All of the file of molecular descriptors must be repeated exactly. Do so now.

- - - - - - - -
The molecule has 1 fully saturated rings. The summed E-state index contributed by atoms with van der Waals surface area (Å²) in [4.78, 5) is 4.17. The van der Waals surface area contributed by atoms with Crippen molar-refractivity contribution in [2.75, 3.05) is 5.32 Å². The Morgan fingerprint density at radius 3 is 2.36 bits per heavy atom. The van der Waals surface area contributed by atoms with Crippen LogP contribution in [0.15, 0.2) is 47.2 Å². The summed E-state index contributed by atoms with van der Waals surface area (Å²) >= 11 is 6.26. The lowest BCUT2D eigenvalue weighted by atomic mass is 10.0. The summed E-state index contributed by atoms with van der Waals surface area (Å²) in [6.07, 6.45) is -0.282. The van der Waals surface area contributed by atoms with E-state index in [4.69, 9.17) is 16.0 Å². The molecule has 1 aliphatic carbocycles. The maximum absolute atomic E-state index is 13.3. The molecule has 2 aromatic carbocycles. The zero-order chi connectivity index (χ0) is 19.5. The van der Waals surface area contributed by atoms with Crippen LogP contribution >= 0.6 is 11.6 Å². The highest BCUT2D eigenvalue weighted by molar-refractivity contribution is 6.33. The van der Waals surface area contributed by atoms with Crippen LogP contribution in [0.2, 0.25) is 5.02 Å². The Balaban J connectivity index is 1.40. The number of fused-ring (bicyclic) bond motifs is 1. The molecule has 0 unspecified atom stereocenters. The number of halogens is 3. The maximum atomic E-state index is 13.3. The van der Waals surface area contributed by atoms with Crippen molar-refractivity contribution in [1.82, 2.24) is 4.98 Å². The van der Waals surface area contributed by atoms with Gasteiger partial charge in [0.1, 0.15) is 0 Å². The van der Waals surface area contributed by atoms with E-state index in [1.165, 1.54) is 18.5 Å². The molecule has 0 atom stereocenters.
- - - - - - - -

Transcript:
The molecule has 1 fully saturated rings. The summed E-state index contributed by atoms with van der Waals surface area (Å²) in [4.78, 5) is 4.17. The van der Waals surface area contributed by atoms with Crippen molar-refractivity contribution in [2.75, 3.05) is 5.32 Å². The Morgan fingerprint density at radius 3 is 2.36 bits per heavy atom. The van der Waals surface area contributed by atoms with Crippen LogP contribution in [0.15, 0.2) is 47.2 Å². The summed E-state index contributed by atoms with van der Waals surface area (Å²) >= 11 is 6.26. The lowest BCUT2D eigenvalue weighted by atomic mass is 10.0. The summed E-state index contributed by atoms with van der Waals surface area (Å²) in [6.07, 6.45) is -0.282. The van der Waals surface area contributed by atoms with E-state index in [4.69, 9.17) is 16.0 Å². The molecule has 1 aliphatic carbocycles. The maximum absolute atomic E-state index is 13.3. The molecule has 2 aromatic carbocycles. The zero-order chi connectivity index (χ0) is 19.5. The van der Waals surface area contributed by atoms with Crippen LogP contribution >= 0.6 is 11.6 Å². The highest BCUT2D eigenvalue weighted by molar-refractivity contribution is 6.33. The van der Waals surface area contributed by atoms with Crippen LogP contribution in [0.2, 0.25) is 5.02 Å². The Balaban J connectivity index is 1.40. The number of fused-ring (bicyclic) bond motifs is 1. The molecule has 0 unspecified atom stereocenters. The number of halogens is 3. The maximum atomic E-state index is 13.3. The van der Waals surface area contributed by atoms with Crippen molar-refractivity contribution in [1.82, 2.24) is 4.98 Å². The van der Waals surface area contributed by atoms with Gasteiger partial charge in [0.1, 0.15) is 0 Å². The van der Waals surface area contributed by atoms with E-state index in [1.165, 1.54) is 18.5 Å². The molecule has 0 atom stereocenters.